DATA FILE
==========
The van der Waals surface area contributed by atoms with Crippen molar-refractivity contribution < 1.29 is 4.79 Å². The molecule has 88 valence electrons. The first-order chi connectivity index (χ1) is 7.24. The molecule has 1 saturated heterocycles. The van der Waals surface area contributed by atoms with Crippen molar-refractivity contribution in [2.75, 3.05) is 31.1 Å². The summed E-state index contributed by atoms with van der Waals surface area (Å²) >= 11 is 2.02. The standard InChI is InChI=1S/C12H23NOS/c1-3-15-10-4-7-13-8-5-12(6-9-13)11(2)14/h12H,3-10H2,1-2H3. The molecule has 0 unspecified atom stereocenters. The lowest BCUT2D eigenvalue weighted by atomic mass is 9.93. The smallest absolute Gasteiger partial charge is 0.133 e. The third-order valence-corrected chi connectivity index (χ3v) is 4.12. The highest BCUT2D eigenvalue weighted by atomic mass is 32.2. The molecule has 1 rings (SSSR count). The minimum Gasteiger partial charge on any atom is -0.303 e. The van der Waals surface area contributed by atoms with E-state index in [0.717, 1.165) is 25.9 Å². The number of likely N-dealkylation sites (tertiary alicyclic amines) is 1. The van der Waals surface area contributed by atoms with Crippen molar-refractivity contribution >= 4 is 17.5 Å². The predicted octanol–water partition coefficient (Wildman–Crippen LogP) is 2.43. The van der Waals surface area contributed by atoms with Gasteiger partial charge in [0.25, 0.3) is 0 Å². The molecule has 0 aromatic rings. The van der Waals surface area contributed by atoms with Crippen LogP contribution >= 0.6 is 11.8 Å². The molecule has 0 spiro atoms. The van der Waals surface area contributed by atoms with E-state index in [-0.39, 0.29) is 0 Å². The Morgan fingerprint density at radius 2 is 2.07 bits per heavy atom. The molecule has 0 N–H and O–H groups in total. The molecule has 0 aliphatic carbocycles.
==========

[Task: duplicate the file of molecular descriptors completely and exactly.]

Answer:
The van der Waals surface area contributed by atoms with Crippen molar-refractivity contribution < 1.29 is 4.79 Å². The molecule has 88 valence electrons. The first-order chi connectivity index (χ1) is 7.24. The molecule has 1 saturated heterocycles. The van der Waals surface area contributed by atoms with Crippen molar-refractivity contribution in [2.75, 3.05) is 31.1 Å². The summed E-state index contributed by atoms with van der Waals surface area (Å²) >= 11 is 2.02. The standard InChI is InChI=1S/C12H23NOS/c1-3-15-10-4-7-13-8-5-12(6-9-13)11(2)14/h12H,3-10H2,1-2H3. The molecule has 0 unspecified atom stereocenters. The lowest BCUT2D eigenvalue weighted by atomic mass is 9.93. The smallest absolute Gasteiger partial charge is 0.133 e. The third-order valence-corrected chi connectivity index (χ3v) is 4.12. The highest BCUT2D eigenvalue weighted by atomic mass is 32.2. The molecule has 1 rings (SSSR count). The minimum Gasteiger partial charge on any atom is -0.303 e. The van der Waals surface area contributed by atoms with E-state index in [0.717, 1.165) is 25.9 Å². The number of likely N-dealkylation sites (tertiary alicyclic amines) is 1. The van der Waals surface area contributed by atoms with Crippen molar-refractivity contribution >= 4 is 17.5 Å². The predicted octanol–water partition coefficient (Wildman–Crippen LogP) is 2.43. The van der Waals surface area contributed by atoms with Gasteiger partial charge in [0.25, 0.3) is 0 Å². The molecule has 0 aromatic rings. The van der Waals surface area contributed by atoms with Crippen LogP contribution >= 0.6 is 11.8 Å². The molecule has 0 spiro atoms. The van der Waals surface area contributed by atoms with E-state index in [-0.39, 0.29) is 0 Å². The Morgan fingerprint density at radius 2 is 2.07 bits per heavy atom. The molecule has 0 N–H and O–H groups in total. The molecule has 0 aliphatic carbocycles.